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Jessica Wild-Wainwright is happy at last. She seems settled, married to her gorgeous husband Max who seems to love her more than ever and has a great job in Advertising that she actually enjoys and is good at. However, Jessica is still hiding a secret from Max about her money and her ex-friend Hugh, and she's determined to make sure Max never finds out about it, so sets about becoming the Ideal Wife. She sets herself targets to complete from learning to cook to volunteering at the homeless shelter once a week, but as with Jess, nothing is ever easy. Not to mention the odd trunk that Ivanka is wanting her to urgently hide, and the annoying audit at work which seems to come at the worst time for Jessica and Max. Will she be able to become the Ideal Wife or are her secrets going to get in the way of her secret mission?!
This is Gemma Townley's third novel in her Jessica Wild series, and having loved the first two novels, I was really excited to read this one. I love that the covers all match, all follow suit with their blank faced characters and bold use of colour, and certainly look good together on a shelf. This one is styled in blue, and at just over 250 pages, isn't a long book at all, but that didn't bother me too much as I find long books can drag on and bore me a bit. It has been a while since the release of the last book, but I was sure it wouldn't matter too much and that I would be able to slip back in with these characters fairly easily as I seem to with other series' that I read in the genre.
Sadly, it wasn't to be as good as the previous books, and by the time I turned the last page, I was quite glad it was finished to be honest. It started well, rejoining Max and Jess in their marriage with everything happy, besides the secret blackmail Jess is hiding of course. I find both of the characters very likeable and easy to read about, they are well written and because the book is written in the first person from Jessica's point of view, we get to know her the best and her thoughts on any given scenario occuring at the time. This, however, created a problem because I found that the scenario's were utterly ridiculous, Jessica became unlikeable because of her over-dramatisation and therefore I completely began to lose interest in the book.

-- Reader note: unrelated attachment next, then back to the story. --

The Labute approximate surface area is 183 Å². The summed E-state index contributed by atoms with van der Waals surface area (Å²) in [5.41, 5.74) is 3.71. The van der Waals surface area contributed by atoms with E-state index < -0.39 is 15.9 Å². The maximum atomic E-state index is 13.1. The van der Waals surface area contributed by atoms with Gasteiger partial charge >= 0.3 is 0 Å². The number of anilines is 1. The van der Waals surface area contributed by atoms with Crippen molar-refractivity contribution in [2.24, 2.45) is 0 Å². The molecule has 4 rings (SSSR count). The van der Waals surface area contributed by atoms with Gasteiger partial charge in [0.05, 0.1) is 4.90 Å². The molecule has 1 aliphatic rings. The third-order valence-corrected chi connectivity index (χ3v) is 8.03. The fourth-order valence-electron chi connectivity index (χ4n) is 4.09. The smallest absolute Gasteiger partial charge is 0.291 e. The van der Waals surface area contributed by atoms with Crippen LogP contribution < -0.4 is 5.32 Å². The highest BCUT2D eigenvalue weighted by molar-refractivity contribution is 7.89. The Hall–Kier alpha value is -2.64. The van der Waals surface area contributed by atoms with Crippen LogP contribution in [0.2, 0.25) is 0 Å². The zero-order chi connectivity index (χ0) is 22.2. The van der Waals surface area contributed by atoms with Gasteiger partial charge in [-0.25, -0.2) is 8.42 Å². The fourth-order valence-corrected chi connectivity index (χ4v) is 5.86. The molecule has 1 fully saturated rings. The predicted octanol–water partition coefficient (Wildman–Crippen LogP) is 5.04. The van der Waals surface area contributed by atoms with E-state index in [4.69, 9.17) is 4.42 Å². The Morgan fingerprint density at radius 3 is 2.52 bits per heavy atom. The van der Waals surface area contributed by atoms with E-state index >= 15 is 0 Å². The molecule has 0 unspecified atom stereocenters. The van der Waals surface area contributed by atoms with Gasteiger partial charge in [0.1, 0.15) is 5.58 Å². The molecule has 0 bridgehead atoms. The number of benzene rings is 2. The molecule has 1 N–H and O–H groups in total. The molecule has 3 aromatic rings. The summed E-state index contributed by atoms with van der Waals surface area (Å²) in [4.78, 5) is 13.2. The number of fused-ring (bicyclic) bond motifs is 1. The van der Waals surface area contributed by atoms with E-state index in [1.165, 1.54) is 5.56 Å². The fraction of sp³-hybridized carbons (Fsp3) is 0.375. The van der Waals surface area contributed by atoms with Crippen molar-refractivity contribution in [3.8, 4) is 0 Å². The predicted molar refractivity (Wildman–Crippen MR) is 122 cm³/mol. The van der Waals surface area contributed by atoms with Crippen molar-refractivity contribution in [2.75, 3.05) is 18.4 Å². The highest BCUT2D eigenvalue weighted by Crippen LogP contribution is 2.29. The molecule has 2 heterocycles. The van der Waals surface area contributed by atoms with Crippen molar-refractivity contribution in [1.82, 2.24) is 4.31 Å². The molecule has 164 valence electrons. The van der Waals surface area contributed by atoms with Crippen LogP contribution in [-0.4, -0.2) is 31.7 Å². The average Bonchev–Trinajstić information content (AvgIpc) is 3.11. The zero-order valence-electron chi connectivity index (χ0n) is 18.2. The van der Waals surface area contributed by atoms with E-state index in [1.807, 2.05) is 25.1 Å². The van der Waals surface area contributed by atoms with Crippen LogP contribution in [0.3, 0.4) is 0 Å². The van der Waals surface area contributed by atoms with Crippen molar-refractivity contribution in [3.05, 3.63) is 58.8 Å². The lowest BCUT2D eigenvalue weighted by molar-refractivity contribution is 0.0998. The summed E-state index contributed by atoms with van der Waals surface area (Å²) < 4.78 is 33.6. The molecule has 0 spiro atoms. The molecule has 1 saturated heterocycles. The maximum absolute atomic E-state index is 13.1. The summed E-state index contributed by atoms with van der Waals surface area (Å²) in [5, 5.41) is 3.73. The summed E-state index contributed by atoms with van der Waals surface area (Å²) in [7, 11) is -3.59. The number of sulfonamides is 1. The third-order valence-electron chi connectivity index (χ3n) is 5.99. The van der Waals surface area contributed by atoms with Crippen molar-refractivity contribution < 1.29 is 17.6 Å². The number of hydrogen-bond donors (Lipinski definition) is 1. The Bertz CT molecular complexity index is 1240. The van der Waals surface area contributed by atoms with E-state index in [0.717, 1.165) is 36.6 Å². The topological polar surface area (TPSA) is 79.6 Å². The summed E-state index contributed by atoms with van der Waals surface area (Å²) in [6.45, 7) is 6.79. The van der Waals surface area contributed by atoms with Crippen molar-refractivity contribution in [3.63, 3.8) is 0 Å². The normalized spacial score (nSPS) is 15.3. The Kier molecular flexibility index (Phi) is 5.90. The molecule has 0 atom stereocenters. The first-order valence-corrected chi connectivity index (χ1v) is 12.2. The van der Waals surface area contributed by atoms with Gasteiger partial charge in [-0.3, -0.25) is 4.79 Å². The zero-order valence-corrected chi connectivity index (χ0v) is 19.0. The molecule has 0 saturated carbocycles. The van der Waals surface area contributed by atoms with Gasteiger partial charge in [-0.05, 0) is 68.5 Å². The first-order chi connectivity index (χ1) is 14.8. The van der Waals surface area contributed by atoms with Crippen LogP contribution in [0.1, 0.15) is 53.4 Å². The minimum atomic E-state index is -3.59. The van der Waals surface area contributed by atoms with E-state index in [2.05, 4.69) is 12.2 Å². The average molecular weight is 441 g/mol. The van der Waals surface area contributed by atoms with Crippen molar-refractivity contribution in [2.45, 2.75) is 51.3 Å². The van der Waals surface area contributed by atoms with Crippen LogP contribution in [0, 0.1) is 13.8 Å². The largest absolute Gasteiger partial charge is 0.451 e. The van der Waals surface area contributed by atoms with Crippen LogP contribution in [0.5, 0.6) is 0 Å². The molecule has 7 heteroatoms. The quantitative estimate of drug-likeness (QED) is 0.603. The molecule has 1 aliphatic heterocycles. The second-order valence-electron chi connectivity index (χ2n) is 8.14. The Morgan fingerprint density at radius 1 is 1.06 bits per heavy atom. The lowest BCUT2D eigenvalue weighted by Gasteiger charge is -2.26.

There was a bit of a silly sub-plot to do with Max and Jessica, and his nurse Emily when he ends up in hospital (after another ridiculous incident of course). This frustrated me no end as it just seemed to go nowhere for so long and seemed to be there just to serve as another thing to get Jessica riled up and even more paranoid and consequently even more annoying. Also, the story with Ivana the Russian stripper, her trunk and the Russian mafia was just ludicrous and I almost skipped those scenes altogether because it was just so stupid and out of place in the whole book. This just annoyed me no end because it really was too silly to be taken seriously and just brought down the whole tone of the book, it left me quite annoyed and I had to leave the book for a bit while I had a break.
The writing itself is okay, but it certainly didn't feel as good as I remember from the previous books - whether this is because I was annoyed by the characters and story I don't know, but something just didn't flow for me. Helen, Jessica's best friend is a great character as usual and I wish there was more of her in the book, as well as her PA Caroline and her gay best friend Giles. Yet unfortunately these good characters seem to be pushed aside in favour of the more ridiculous ones such as the auditor Eric. As I mentioned, it did start so well with these good characters but quickly descended into a chaos that I struggled to follow, and the end scene, which ran for about 70 LONG pages could have been half that and made far better. It just seemed to drag on and on to the point where I really didn't care anymore about the resolution.
If you have loved the books in this series previous to this book, I have to say I am loathed to recommend this book to you because it by no means does justice to its fantastic predecessors. Jessica Wild-Wainwright has gone from being a sassy singleton to a neurotic, crazy and paranoid character that seems to thrive on ridiculous plot twists and turns, and consequently has adopted an extremely annoying narrative that isn't fun to read throughout the book. I was really disappointed by this and could have easily thrown the towel in at certain points but kept going because I just had to see how it would all end. I hope with her next book Townley goes back to a formula that actually works such as in her previous works because for me, despite a few glimmers of hope, this book fell very flat and was a big disappointment. What a shame if this is the end to what has been a really enjoyable book series.
ISBN: 978-1409102908. Published by Orion on March 31st 2011. Pages: 56. RRP: £6.99
Thank you to the publishers for sending me a copy to review for http://chicklitreviews.com
Thank you for reading.